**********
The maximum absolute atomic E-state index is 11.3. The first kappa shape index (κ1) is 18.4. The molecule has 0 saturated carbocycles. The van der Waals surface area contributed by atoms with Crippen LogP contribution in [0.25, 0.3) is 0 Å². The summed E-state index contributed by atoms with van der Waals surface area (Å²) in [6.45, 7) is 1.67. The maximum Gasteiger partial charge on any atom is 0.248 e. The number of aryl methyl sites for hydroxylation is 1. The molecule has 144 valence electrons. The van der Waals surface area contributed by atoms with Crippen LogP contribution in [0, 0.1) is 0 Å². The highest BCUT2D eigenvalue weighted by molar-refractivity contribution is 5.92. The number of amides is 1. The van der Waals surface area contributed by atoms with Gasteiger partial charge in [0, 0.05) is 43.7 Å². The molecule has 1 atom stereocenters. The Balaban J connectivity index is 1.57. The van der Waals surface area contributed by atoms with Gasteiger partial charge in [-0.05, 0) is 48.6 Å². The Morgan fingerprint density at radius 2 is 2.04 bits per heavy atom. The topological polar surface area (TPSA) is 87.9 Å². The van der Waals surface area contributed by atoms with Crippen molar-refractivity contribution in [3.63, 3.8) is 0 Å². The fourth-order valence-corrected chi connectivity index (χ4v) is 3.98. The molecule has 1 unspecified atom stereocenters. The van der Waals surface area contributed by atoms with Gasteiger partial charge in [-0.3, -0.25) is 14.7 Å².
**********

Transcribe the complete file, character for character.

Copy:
The maximum absolute atomic E-state index is 11.3. The first kappa shape index (κ1) is 18.4. The molecule has 0 saturated carbocycles. The van der Waals surface area contributed by atoms with Crippen LogP contribution in [0.25, 0.3) is 0 Å². The summed E-state index contributed by atoms with van der Waals surface area (Å²) in [6.45, 7) is 1.67. The maximum Gasteiger partial charge on any atom is 0.248 e. The number of aryl methyl sites for hydroxylation is 1. The molecule has 144 valence electrons. The van der Waals surface area contributed by atoms with Crippen LogP contribution in [0, 0.1) is 0 Å². The highest BCUT2D eigenvalue weighted by molar-refractivity contribution is 5.92. The number of amides is 1. The van der Waals surface area contributed by atoms with Gasteiger partial charge in [0, 0.05) is 43.7 Å². The molecule has 1 atom stereocenters. The Balaban J connectivity index is 1.57. The van der Waals surface area contributed by atoms with Gasteiger partial charge in [-0.05, 0) is 48.6 Å². The Morgan fingerprint density at radius 2 is 2.04 bits per heavy atom. The topological polar surface area (TPSA) is 87.9 Å². The van der Waals surface area contributed by atoms with Crippen molar-refractivity contribution in [3.63, 3.8) is 0 Å². The fourth-order valence-corrected chi connectivity index (χ4v) is 3.98. The molecule has 1 unspecified atom stereocenters. The van der Waals surface area contributed by atoms with Gasteiger partial charge in [-0.3, -0.25) is 14.7 Å².